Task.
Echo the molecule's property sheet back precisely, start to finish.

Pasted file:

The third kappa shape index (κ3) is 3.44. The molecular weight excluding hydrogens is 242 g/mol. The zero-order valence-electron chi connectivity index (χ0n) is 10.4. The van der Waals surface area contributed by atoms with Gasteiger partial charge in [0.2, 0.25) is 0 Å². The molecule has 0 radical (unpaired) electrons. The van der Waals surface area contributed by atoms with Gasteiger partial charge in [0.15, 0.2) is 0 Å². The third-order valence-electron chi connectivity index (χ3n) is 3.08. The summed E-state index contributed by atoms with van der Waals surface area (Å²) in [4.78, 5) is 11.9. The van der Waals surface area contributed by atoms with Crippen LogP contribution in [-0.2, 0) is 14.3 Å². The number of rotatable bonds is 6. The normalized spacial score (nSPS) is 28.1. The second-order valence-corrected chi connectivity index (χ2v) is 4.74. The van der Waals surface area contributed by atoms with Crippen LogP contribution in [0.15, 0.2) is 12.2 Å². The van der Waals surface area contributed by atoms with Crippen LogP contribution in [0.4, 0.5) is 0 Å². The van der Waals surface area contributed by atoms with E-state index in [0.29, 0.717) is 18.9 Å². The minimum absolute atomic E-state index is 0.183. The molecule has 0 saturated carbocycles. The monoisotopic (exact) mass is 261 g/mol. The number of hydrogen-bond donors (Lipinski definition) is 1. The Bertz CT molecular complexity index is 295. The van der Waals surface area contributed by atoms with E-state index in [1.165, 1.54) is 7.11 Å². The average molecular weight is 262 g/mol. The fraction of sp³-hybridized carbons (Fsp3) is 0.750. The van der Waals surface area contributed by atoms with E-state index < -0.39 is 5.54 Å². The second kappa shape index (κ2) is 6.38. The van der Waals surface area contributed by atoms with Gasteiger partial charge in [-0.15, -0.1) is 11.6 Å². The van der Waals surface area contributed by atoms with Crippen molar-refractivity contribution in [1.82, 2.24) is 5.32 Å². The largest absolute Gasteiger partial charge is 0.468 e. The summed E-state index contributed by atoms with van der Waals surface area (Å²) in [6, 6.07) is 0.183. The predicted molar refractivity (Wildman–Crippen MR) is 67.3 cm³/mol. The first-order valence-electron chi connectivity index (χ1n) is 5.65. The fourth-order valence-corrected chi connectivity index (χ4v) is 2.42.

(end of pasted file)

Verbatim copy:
The third kappa shape index (κ3) is 3.44. The molecular weight excluding hydrogens is 242 g/mol. The zero-order valence-electron chi connectivity index (χ0n) is 10.4. The van der Waals surface area contributed by atoms with Gasteiger partial charge in [0.2, 0.25) is 0 Å². The molecule has 0 radical (unpaired) electrons. The van der Waals surface area contributed by atoms with Gasteiger partial charge in [0.15, 0.2) is 0 Å². The third-order valence-electron chi connectivity index (χ3n) is 3.08. The summed E-state index contributed by atoms with van der Waals surface area (Å²) in [4.78, 5) is 11.9. The van der Waals surface area contributed by atoms with Crippen LogP contribution in [-0.2, 0) is 14.3 Å². The number of rotatable bonds is 6. The normalized spacial score (nSPS) is 28.1. The second-order valence-corrected chi connectivity index (χ2v) is 4.74. The van der Waals surface area contributed by atoms with Crippen LogP contribution in [0.15, 0.2) is 12.2 Å². The van der Waals surface area contributed by atoms with Crippen LogP contribution in [0.4, 0.5) is 0 Å². The van der Waals surface area contributed by atoms with E-state index in [0.29, 0.717) is 18.9 Å². The minimum absolute atomic E-state index is 0.183. The molecule has 0 saturated carbocycles. The monoisotopic (exact) mass is 261 g/mol. The number of hydrogen-bond donors (Lipinski definition) is 1. The Bertz CT molecular complexity index is 295. The van der Waals surface area contributed by atoms with E-state index in [1.165, 1.54) is 7.11 Å². The average molecular weight is 262 g/mol. The fraction of sp³-hybridized carbons (Fsp3) is 0.750. The van der Waals surface area contributed by atoms with E-state index < -0.39 is 5.54 Å². The second kappa shape index (κ2) is 6.38. The van der Waals surface area contributed by atoms with Gasteiger partial charge in [-0.15, -0.1) is 11.6 Å². The van der Waals surface area contributed by atoms with Crippen molar-refractivity contribution in [1.82, 2.24) is 5.32 Å². The largest absolute Gasteiger partial charge is 0.468 e. The summed E-state index contributed by atoms with van der Waals surface area (Å²) in [6, 6.07) is 0.183. The predicted molar refractivity (Wildman–Crippen MR) is 67.3 cm³/mol. The first-order valence-electron chi connectivity index (χ1n) is 5.65. The fourth-order valence-corrected chi connectivity index (χ4v) is 2.42.